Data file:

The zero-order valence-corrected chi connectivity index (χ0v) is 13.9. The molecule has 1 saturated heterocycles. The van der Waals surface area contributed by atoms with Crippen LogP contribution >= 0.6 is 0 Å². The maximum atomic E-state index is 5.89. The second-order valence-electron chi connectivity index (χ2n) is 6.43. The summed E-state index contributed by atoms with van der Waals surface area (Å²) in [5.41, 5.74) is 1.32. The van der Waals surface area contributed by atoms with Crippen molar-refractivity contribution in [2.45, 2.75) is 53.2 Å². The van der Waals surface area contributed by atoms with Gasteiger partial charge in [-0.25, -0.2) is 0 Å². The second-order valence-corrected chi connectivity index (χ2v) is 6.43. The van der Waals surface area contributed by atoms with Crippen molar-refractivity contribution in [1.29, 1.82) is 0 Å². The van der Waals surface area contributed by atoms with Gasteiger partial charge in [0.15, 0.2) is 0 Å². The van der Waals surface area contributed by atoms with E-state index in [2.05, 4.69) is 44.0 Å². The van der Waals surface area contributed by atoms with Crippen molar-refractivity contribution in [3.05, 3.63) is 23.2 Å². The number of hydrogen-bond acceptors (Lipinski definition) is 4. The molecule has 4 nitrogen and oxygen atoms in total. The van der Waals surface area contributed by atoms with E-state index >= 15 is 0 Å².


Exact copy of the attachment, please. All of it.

The zero-order valence-corrected chi connectivity index (χ0v) is 13.9. The molecule has 1 saturated heterocycles. The van der Waals surface area contributed by atoms with Crippen LogP contribution >= 0.6 is 0 Å². The maximum atomic E-state index is 5.89. The second-order valence-electron chi connectivity index (χ2n) is 6.43. The summed E-state index contributed by atoms with van der Waals surface area (Å²) in [5.41, 5.74) is 1.32. The van der Waals surface area contributed by atoms with Crippen molar-refractivity contribution in [2.45, 2.75) is 53.2 Å². The van der Waals surface area contributed by atoms with Gasteiger partial charge in [-0.25, -0.2) is 0 Å². The second-order valence-corrected chi connectivity index (χ2v) is 6.43. The van der Waals surface area contributed by atoms with Crippen molar-refractivity contribution in [1.29, 1.82) is 0 Å². The van der Waals surface area contributed by atoms with Gasteiger partial charge in [0.15, 0.2) is 0 Å². The van der Waals surface area contributed by atoms with E-state index in [2.05, 4.69) is 44.0 Å². The van der Waals surface area contributed by atoms with Crippen molar-refractivity contribution in [3.05, 3.63) is 23.2 Å². The number of hydrogen-bond acceptors (Lipinski definition) is 4. The molecule has 4 nitrogen and oxygen atoms in total. The van der Waals surface area contributed by atoms with E-state index >= 15 is 0 Å².